The members of Protectors of Tule Springs are an amazing group of people. That’s why we want to do more to recognize the great work our volunteers are doing every day, often with little notice or acclaim. As part of our new volunteer recognition program, Protectors...read more
On Thursday, Mar. 21, Protectors of Tule Springs, Girl Scouts of Southern Nevada and the City of North Las Vegas welcomed a group of elected officials, community leaders and volunteers to see firsthand the work in progress on the Monumental Mammoth sculpture. Local...read more
Don't miss the next Protectors of Tule Springs membership meeting on Tuesday, May 21, 2019. 6-7:30 p.m. PLEASE NOTE NEW LOCATION Aliante Library 2400 Deer Springs Way (cross street of Aliante Parkway) North Las Vegas 89084 The meeting will include an update from...read more
Protectors of Tule Springs was informally founded in 2006 in an effort to preserve the last of the undeveloped portions of the Upper Las Vegas Wash basin in the Northwest portion of the Las Vegas Valley.
In the early 2000s, those areas were proposed as a disposal area for the further development of the cities of Las Vegas and North Las Vegas, and unincorporated Clark County. During a meeting held to finalize the proposed disposal of these lands, a small group of citizens became aware of the unique paleontological and biological resources that would be forever lost to more roads, housing and commercial development should the proposed disposal boundary be approved.
This small group of North Las Vegas residents began an 8-year effort to forever protect what was nearly lost.
Protectors of Tule Springs became a formal non-profit corporation and recognized 501(c)(3) charitable organization in 2012.
Four local government entities – the Clark County Commission, the Las Vegas Mayor and Council, the North Las Vegas Mayor and Council, and the Tribal Council of the Las Vegas Paiute Tribe – voted on and unanimously passed a resolution in November 2009 asking Congress to make Tule Springs a part of the National Park System.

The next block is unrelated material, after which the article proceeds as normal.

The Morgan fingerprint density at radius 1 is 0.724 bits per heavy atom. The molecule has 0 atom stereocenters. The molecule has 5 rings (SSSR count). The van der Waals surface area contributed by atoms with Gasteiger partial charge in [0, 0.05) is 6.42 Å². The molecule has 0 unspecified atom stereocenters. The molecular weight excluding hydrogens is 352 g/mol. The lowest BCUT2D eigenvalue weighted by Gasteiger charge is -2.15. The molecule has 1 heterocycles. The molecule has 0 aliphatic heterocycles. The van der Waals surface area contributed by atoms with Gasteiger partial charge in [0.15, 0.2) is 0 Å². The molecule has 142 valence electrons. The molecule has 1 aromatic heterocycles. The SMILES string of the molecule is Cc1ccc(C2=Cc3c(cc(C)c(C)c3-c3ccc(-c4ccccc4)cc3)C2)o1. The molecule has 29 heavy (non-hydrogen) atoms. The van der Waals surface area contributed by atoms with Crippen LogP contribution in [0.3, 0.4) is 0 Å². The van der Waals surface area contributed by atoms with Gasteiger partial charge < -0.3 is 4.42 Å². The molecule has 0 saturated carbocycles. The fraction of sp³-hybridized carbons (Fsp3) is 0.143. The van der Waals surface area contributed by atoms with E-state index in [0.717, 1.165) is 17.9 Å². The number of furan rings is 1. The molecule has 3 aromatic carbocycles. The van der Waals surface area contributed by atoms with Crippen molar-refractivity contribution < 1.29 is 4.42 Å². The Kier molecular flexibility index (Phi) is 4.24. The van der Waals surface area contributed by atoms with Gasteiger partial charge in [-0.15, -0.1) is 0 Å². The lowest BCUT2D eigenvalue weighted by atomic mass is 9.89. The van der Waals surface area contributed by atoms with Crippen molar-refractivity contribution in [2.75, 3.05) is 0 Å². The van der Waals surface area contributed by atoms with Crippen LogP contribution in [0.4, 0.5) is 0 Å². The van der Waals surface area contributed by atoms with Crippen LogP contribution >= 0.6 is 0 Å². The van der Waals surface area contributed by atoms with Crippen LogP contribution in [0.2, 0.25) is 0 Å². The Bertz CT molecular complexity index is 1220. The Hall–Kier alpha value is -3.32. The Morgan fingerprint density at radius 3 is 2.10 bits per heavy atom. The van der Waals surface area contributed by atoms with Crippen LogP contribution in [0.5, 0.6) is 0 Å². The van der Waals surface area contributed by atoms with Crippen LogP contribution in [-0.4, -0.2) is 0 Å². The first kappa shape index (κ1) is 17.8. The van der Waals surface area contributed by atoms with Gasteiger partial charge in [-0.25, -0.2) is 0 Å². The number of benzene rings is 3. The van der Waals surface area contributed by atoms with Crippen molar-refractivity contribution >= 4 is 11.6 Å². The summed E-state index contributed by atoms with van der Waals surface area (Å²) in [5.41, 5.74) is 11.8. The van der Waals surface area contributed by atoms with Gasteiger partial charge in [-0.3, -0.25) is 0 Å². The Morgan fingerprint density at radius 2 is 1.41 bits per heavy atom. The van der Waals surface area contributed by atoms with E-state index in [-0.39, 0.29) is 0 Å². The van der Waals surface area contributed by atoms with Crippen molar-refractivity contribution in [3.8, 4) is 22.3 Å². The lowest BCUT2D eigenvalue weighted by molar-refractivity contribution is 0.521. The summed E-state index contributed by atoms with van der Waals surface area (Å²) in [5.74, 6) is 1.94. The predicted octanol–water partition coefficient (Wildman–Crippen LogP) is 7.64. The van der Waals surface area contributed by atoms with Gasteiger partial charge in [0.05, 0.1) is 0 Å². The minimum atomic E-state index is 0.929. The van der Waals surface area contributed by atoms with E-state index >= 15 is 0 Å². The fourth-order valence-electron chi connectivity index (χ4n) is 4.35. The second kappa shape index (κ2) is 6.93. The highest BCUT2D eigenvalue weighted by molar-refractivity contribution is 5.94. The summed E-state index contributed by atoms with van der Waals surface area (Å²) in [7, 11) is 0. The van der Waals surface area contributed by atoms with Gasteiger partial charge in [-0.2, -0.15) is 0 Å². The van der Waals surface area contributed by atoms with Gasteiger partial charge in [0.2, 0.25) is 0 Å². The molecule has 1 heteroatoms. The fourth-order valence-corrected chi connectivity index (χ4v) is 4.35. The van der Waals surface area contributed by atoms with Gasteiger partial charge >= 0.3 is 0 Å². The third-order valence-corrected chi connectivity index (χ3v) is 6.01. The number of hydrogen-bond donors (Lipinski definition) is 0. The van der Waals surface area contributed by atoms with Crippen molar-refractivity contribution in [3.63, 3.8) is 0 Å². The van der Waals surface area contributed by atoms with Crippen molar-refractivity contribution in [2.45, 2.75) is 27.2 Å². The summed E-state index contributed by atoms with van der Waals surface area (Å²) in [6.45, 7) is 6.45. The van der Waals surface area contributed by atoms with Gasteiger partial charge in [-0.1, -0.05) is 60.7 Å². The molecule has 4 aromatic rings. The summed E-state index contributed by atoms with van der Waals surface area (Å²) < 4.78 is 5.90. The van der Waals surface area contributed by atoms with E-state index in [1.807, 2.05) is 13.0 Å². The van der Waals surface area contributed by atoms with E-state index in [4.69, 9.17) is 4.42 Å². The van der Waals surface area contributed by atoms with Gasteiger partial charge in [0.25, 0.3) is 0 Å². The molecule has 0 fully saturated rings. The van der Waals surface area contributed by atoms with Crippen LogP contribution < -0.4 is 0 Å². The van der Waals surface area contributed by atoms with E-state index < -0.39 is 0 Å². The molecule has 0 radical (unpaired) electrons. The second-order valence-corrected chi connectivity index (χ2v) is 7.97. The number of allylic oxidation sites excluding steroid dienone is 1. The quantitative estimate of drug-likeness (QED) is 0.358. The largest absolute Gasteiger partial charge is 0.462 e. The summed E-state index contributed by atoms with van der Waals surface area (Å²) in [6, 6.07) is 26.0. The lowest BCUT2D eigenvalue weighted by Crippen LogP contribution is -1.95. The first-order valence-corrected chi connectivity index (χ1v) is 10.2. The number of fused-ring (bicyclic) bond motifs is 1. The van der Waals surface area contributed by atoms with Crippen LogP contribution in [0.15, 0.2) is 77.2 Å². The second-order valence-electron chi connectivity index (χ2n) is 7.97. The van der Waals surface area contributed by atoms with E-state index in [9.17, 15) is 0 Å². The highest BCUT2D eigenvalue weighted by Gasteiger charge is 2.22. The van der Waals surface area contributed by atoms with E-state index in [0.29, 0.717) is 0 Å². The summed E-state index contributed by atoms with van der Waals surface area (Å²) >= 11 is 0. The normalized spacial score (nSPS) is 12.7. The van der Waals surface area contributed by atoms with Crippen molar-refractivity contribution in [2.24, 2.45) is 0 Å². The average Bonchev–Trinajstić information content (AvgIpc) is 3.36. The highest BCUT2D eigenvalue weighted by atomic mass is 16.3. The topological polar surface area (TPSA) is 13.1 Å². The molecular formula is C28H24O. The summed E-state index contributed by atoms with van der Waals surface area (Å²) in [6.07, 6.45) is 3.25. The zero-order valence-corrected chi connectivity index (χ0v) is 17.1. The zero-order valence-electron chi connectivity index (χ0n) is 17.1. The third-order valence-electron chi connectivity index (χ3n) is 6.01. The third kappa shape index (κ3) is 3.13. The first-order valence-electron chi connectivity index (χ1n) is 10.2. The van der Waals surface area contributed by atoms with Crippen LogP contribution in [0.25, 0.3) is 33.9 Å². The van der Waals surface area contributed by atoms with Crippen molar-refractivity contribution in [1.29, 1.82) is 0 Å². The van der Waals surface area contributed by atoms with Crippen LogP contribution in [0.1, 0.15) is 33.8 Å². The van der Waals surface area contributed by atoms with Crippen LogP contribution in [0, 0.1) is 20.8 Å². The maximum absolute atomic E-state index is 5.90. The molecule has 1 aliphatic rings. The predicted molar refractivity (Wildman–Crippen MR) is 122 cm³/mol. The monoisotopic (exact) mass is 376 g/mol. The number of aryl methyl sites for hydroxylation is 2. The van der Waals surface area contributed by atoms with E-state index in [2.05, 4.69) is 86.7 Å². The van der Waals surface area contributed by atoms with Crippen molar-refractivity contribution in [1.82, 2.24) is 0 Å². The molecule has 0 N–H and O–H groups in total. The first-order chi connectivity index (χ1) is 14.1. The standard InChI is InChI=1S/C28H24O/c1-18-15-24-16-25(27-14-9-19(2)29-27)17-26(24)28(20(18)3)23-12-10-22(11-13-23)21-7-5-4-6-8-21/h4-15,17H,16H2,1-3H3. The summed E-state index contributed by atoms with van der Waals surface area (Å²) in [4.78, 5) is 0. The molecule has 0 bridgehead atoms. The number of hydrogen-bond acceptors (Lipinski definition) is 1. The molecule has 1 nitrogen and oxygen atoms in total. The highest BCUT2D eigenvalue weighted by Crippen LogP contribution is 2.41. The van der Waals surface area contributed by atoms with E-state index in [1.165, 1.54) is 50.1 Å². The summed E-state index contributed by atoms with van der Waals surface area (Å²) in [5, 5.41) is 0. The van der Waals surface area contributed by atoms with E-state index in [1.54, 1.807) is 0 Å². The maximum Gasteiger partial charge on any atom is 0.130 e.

Following the unprecedented passage of the resolutions, county and city officials and staff members worked closely with an active coalition of national monument supporters to define boundaries and evaluate acreage, with considerable foresight and enthusiasm to help map a park management plan that will well serve an urban population.
In December 2014, the efforts of Protectors of Tule Springs and our coalition partners culminated in the designation of the Tule Springs Fossil Beds National Monument, and nearly 23,000 acres of Nevada was forever preserved!
The creation of this National Monument demonstrated a model of cooperation between Clark County, the City of Las Vegas, City of North Las Vegas, the Las Vegas Paiute Tribe, the National Park Service, the State of Nevada, Bureau of Land Management, the U.S. Fish and Wildlife Service, U.S. Forest Service, the U.S. Air Force, Clark County Schools and other educational institutions, tourism-generating initiatives, and citizen groups.
Protectors has a strong member base and continues to welcome new members to help us with the important work of developing Tule Springs Fossil Beds National Monument for future generations.
- Get Outdoors NV
- Las Vegas Science Festival
- Mammoth Penny Push
- National Fossil Day/Contest
- Group/Class Presentation
Get Outdoors Nevada Day. You will find Protectors at a wide variety of community events, particularly those focused on connecting people with outdoor spaces, like the annual Get Outdoors Nevada Day event held in the spring each year.
Mammoth Penny Push. This event with the Clark County School District (CCSD) and a local Girl Scout organization introduces local students to the National Monument and engages them to support the National Park Service’s conservation and protection efforts. The program provides educational materials and teaching tools [link to Educational Outreach and Resources section], and incorporates a penny drive fundraiser to further invest the children of CCSD in the process of “building THEIR park.” In the program’s first two years, CCSD students contributed over $36,000, which is being used to facilitate clean-up efforts on Monument land and to develop classroom materials.
For the past two years, Protectors has partnered with the Las Vegas Natural History Museum and CCSD’s outreach office, to hold an annual art contest in celebration of National Fossil Day. In this program, students learn about the Pleistocene and submit artwork depicting the Ice Age mammals that once roamed Las Vegas. Winning students and their teachers receive money and other prizes for their efforts.
Support Protectors and the Tule Springs Fossil Beds National Monument